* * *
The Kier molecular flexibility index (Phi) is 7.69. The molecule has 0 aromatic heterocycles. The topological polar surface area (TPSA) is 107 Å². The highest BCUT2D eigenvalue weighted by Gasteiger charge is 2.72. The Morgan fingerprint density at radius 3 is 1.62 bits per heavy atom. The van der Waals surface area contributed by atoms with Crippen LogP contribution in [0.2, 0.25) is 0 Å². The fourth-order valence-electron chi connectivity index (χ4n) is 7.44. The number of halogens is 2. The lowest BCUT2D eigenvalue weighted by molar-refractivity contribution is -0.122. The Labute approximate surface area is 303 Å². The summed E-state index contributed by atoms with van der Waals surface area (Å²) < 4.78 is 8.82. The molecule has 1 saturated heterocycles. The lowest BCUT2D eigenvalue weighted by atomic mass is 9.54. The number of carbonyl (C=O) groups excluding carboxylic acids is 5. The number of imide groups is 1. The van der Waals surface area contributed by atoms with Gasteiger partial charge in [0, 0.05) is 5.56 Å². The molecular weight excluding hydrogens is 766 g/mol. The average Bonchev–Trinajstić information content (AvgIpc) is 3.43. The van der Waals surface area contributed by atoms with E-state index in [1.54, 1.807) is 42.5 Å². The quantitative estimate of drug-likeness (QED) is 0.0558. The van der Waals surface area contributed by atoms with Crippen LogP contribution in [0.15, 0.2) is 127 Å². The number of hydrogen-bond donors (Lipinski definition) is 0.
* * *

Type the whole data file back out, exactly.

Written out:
The Kier molecular flexibility index (Phi) is 7.69. The molecule has 0 aromatic heterocycles. The topological polar surface area (TPSA) is 107 Å². The highest BCUT2D eigenvalue weighted by Gasteiger charge is 2.72. The Morgan fingerprint density at radius 3 is 1.62 bits per heavy atom. The van der Waals surface area contributed by atoms with Crippen LogP contribution in [0.2, 0.25) is 0 Å². The fourth-order valence-electron chi connectivity index (χ4n) is 7.44. The number of halogens is 2. The lowest BCUT2D eigenvalue weighted by molar-refractivity contribution is -0.122. The Labute approximate surface area is 303 Å². The summed E-state index contributed by atoms with van der Waals surface area (Å²) < 4.78 is 8.82. The molecule has 1 saturated heterocycles. The lowest BCUT2D eigenvalue weighted by atomic mass is 9.54. The number of carbonyl (C=O) groups excluding carboxylic acids is 5. The number of imide groups is 1. The van der Waals surface area contributed by atoms with Gasteiger partial charge in [0, 0.05) is 5.56 Å². The molecular weight excluding hydrogens is 766 g/mol. The average Bonchev–Trinajstić information content (AvgIpc) is 3.43. The van der Waals surface area contributed by atoms with E-state index in [1.54, 1.807) is 42.5 Å². The quantitative estimate of drug-likeness (QED) is 0.0558. The van der Waals surface area contributed by atoms with Crippen LogP contribution in [0.15, 0.2) is 127 Å². The number of hydrogen-bond donors (Lipinski definition) is 0.